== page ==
Working Out the Kinks

A Kinks fan reclaims her youthful obsession with a rock band and wonders what happened to her comrade in arms.

by Nanette Varian • Editor { View Profile }
Ray Davies photo
Ray Davies, Beacon Theater, New York, May 1975
Photograph: Nanette Varian

I started going to solo performances by Ray and Dave Davies every once in a while. It felt good to have this back in my life while actually having a life. I even passed on a Ray show one year because it had festival seating — meaning you had to stand the whole time, and that just sounded way too uncomfortable.

Then, in 2004, a classic wave of Kinksian misfortune: Ray Davies was shot by a mugger, and Dave Davies had a stroke. Dave was luckier than my father; he’s back in the studio again. And you can bet the last time Ray toured the States, I stood in line for two hours to get a spot up close, then for another two-hours-plus during the show. I felt no pain. Just a dopamine rush of love and gratitude for this brilliant, aging, all-too-human rock god whose music saved my life and sanity more than 30 years earlier.

From what I’ve gleaned on Google, Ruby went on to study social work, and by now might have a PhD. Her political sensibilities appear to have become no less liberal with time. At some point around the mid-1990s she appeared, under her real name, in a documentary about the mistreatment of the mentally ill. Not as an expert, but as a former patient herself. I ordered a copy of the video.

Four people were profiled. Ruby’s part opens with her browsing LPs in a vintage-record store. She and a guy in the shop are talking about music, and he asks if she’s a frustrated rocker. "No," she replies. "A frustrated groupie. And I couldn’t even do that right." Ruby confides that the only time she hung out with Ray Davies, "all he talked about was [his then-girlfriend] Chrissie Hynde." Of course. That would have been the day they met on Hollywood Boulevard.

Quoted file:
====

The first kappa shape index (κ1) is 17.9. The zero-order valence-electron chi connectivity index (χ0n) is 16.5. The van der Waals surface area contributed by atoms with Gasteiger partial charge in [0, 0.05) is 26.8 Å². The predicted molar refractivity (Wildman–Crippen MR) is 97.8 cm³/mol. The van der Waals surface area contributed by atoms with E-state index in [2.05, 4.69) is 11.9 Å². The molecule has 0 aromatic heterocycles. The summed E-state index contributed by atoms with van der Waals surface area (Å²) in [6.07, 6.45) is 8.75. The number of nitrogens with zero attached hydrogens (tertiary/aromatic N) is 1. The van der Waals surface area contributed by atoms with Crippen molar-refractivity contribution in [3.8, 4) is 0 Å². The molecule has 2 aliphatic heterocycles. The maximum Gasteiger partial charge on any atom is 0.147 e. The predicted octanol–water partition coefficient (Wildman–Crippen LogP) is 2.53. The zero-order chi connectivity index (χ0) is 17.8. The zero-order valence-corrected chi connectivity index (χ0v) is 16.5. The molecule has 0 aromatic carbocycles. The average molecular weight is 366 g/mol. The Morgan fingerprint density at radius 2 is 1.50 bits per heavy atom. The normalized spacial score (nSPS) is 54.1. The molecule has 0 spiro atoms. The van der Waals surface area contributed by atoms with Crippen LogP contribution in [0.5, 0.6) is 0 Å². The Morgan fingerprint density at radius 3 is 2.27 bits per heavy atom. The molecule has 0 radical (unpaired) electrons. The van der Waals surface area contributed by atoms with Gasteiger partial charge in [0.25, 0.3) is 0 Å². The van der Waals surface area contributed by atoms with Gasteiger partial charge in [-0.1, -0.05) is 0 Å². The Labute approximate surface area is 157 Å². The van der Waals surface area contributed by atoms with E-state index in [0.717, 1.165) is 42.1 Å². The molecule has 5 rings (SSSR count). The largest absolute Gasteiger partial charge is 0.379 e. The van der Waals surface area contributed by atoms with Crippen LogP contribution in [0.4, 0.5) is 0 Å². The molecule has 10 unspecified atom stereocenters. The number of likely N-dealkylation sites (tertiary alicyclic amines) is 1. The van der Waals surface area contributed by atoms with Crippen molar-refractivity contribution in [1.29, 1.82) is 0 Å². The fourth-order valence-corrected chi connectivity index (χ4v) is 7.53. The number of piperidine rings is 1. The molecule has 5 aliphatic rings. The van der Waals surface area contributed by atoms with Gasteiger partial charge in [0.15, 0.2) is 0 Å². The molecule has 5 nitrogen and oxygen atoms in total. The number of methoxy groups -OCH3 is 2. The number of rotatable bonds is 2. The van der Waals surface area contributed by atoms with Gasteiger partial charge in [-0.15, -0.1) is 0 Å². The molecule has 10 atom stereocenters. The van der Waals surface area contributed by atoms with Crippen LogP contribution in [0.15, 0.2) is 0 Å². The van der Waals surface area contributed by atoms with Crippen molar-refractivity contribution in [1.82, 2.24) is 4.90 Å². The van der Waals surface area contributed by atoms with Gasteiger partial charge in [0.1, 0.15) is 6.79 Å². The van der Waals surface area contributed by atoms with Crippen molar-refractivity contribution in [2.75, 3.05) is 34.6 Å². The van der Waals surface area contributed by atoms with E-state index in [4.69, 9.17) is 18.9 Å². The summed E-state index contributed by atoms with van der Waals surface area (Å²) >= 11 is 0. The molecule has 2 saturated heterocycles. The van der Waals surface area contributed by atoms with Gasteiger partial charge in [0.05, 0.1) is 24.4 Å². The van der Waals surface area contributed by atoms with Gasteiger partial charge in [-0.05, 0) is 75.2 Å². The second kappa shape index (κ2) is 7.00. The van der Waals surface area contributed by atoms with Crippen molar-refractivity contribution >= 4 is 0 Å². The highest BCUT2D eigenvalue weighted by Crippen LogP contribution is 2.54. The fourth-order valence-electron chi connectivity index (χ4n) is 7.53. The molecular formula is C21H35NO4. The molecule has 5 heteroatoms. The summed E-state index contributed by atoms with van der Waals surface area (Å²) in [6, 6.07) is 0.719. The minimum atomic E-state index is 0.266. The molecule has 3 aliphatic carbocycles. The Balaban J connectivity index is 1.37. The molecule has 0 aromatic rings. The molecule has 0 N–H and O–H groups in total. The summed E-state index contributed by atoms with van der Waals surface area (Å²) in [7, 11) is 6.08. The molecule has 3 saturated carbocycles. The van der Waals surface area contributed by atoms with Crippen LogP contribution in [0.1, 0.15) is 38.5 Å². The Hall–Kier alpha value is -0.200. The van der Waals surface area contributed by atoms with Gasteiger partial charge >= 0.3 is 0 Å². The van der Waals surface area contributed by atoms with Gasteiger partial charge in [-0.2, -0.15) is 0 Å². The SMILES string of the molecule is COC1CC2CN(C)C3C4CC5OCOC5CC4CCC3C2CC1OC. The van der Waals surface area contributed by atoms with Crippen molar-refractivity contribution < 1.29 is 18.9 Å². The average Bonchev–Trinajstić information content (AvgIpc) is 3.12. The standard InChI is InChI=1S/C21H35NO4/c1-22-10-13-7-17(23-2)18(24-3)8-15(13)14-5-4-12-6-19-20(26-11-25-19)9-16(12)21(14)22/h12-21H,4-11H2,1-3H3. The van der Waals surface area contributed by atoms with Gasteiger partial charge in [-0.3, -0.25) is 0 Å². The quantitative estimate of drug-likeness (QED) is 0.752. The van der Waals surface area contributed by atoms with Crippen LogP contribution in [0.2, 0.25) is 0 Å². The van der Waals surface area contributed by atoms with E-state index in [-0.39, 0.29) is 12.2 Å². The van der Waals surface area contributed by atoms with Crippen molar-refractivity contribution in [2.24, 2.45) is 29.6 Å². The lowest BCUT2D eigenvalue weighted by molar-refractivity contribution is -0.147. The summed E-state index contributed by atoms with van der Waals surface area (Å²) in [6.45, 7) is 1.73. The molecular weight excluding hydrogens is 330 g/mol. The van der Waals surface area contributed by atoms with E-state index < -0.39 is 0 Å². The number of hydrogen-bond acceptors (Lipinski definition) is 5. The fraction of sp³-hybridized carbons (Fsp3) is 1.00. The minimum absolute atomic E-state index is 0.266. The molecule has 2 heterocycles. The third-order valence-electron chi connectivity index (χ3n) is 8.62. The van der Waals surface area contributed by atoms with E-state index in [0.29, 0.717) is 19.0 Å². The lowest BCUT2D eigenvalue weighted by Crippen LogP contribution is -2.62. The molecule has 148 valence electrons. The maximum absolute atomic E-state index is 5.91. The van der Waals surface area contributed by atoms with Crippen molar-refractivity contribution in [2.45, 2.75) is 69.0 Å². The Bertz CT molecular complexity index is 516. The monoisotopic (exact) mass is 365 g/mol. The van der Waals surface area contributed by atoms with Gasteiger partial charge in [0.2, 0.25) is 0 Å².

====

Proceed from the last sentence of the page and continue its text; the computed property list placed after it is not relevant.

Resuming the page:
Her appearance shocked me. Not that she looked bad: She just seemed, compared with my memory of her, drained of color. No more Madeleine Mono glitter eyes. "She looks so much prettier without all that crap on her face," my mother observed. My husband, who’s never met Ruby, thought she was perfectly lovely. On film she talked about her time in a psychiatric ward and concluded, poignantly, with the question: "How can I be smart and nuts at the same time?"

A mutual friend ran into Ruby at a concert not long ago. He said they had a really nice chat. I hope she’s okay now. I wonder what would happen if we came across each other at the next Ray (or, God willing, Dave) concert. Would we shriek and hug and then watch the show together or just cordially catch each other up on careers and births and deaths, then go our separate ways? The latter, I suppose. We really don’t need to stand together again at the foot of a stage. But I do kind of like the idea that she’s out there, somewhere, enjoying the show.

Nanette Varian, a features editor at MORE, has also written for Glamour, Penthouse and the New York Times Syndicate. She likes the site  A lot. Also: Dave Davies; Ray Davies; Kast-Off Kinks.

What Nanette was up to in the eighties: What it Was Like to Work at Penthouse

Originally published in the November 2007 issue.

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